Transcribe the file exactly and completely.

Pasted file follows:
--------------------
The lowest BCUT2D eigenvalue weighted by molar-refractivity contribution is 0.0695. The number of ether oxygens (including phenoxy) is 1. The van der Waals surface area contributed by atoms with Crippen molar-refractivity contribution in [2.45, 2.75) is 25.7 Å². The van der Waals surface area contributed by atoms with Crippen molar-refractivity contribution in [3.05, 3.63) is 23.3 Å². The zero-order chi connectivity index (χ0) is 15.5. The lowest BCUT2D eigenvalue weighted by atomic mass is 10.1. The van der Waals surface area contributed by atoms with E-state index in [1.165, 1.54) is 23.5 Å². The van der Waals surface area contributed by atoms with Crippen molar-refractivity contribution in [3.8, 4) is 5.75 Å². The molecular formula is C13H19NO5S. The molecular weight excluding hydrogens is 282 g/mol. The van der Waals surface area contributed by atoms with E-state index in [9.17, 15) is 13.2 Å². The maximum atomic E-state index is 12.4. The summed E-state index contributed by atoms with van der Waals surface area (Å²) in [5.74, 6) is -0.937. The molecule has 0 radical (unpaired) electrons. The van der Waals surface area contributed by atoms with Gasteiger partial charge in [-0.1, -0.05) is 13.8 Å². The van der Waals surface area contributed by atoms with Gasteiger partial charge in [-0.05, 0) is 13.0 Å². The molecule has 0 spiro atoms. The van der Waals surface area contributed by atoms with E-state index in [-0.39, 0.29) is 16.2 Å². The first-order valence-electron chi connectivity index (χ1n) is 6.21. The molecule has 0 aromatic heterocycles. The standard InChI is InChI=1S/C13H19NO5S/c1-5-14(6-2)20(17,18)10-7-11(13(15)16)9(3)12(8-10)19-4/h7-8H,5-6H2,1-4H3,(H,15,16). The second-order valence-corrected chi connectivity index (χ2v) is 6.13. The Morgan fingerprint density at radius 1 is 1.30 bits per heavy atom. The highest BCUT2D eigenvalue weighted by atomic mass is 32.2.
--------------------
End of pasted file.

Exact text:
The lowest BCUT2D eigenvalue weighted by molar-refractivity contribution is 0.0695. The number of ether oxygens (including phenoxy) is 1. The van der Waals surface area contributed by atoms with Crippen molar-refractivity contribution in [2.45, 2.75) is 25.7 Å². The van der Waals surface area contributed by atoms with Crippen molar-refractivity contribution in [3.05, 3.63) is 23.3 Å². The zero-order chi connectivity index (χ0) is 15.5. The lowest BCUT2D eigenvalue weighted by atomic mass is 10.1. The van der Waals surface area contributed by atoms with E-state index in [1.165, 1.54) is 23.5 Å². The van der Waals surface area contributed by atoms with Crippen molar-refractivity contribution in [3.8, 4) is 5.75 Å². The molecular formula is C13H19NO5S. The molecular weight excluding hydrogens is 282 g/mol. The van der Waals surface area contributed by atoms with E-state index in [9.17, 15) is 13.2 Å². The maximum atomic E-state index is 12.4. The summed E-state index contributed by atoms with van der Waals surface area (Å²) in [5.74, 6) is -0.937. The molecule has 0 radical (unpaired) electrons. The van der Waals surface area contributed by atoms with Gasteiger partial charge in [-0.1, -0.05) is 13.8 Å². The van der Waals surface area contributed by atoms with Gasteiger partial charge in [-0.05, 0) is 13.0 Å². The molecule has 0 spiro atoms. The van der Waals surface area contributed by atoms with E-state index in [-0.39, 0.29) is 16.2 Å². The first-order valence-electron chi connectivity index (χ1n) is 6.21. The molecule has 0 aromatic heterocycles. The standard InChI is InChI=1S/C13H19NO5S/c1-5-14(6-2)20(17,18)10-7-11(13(15)16)9(3)12(8-10)19-4/h7-8H,5-6H2,1-4H3,(H,15,16). The second-order valence-corrected chi connectivity index (χ2v) is 6.13. The Morgan fingerprint density at radius 1 is 1.30 bits per heavy atom. The highest BCUT2D eigenvalue weighted by atomic mass is 32.2.